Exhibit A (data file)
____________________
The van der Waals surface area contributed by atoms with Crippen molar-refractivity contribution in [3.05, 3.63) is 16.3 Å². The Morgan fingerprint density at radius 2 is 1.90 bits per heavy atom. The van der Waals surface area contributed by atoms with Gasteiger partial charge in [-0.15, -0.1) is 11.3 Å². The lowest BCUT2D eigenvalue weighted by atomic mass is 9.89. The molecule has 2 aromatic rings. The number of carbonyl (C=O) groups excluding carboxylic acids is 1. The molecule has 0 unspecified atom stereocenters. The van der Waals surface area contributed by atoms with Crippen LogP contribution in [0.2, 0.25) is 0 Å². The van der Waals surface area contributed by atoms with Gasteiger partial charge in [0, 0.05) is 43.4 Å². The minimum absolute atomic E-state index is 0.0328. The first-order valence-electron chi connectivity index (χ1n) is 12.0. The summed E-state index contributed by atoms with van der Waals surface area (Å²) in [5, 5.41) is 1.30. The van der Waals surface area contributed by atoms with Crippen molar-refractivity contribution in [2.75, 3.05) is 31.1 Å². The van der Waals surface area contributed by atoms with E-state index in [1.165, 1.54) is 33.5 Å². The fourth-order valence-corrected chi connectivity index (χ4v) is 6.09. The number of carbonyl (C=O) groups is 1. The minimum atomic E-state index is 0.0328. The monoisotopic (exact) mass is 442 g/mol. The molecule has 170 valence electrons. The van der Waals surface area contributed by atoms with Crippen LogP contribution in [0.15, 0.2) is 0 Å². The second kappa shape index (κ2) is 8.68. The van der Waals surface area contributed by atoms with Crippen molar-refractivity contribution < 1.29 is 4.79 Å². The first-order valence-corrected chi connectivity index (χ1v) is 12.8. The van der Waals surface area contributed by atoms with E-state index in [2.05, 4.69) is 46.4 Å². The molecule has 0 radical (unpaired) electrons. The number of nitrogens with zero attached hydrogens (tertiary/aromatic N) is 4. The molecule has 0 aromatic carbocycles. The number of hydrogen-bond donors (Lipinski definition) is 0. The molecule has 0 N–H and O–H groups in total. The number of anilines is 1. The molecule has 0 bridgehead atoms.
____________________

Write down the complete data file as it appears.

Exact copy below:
The van der Waals surface area contributed by atoms with Crippen molar-refractivity contribution in [3.05, 3.63) is 16.3 Å². The Morgan fingerprint density at radius 2 is 1.90 bits per heavy atom. The van der Waals surface area contributed by atoms with Gasteiger partial charge in [-0.15, -0.1) is 11.3 Å². The lowest BCUT2D eigenvalue weighted by atomic mass is 9.89. The molecule has 2 aromatic rings. The number of carbonyl (C=O) groups excluding carboxylic acids is 1. The molecule has 0 unspecified atom stereocenters. The van der Waals surface area contributed by atoms with Crippen LogP contribution in [0.2, 0.25) is 0 Å². The van der Waals surface area contributed by atoms with Gasteiger partial charge in [0, 0.05) is 43.4 Å². The minimum absolute atomic E-state index is 0.0328. The first-order valence-electron chi connectivity index (χ1n) is 12.0. The summed E-state index contributed by atoms with van der Waals surface area (Å²) in [5, 5.41) is 1.30. The van der Waals surface area contributed by atoms with Crippen molar-refractivity contribution in [2.75, 3.05) is 31.1 Å². The van der Waals surface area contributed by atoms with E-state index in [1.165, 1.54) is 33.5 Å². The fourth-order valence-corrected chi connectivity index (χ4v) is 6.09. The number of carbonyl (C=O) groups is 1. The minimum atomic E-state index is 0.0328. The monoisotopic (exact) mass is 442 g/mol. The molecule has 170 valence electrons. The van der Waals surface area contributed by atoms with Crippen LogP contribution in [0.15, 0.2) is 0 Å². The second kappa shape index (κ2) is 8.68. The van der Waals surface area contributed by atoms with Crippen molar-refractivity contribution < 1.29 is 4.79 Å². The first-order valence-corrected chi connectivity index (χ1v) is 12.8. The van der Waals surface area contributed by atoms with E-state index in [2.05, 4.69) is 46.4 Å². The molecule has 0 radical (unpaired) electrons. The number of nitrogens with zero attached hydrogens (tertiary/aromatic N) is 4. The molecule has 0 aromatic carbocycles. The number of hydrogen-bond donors (Lipinski definition) is 0. The molecule has 0 N–H and O–H groups in total. The number of anilines is 1. The molecule has 0 bridgehead atoms.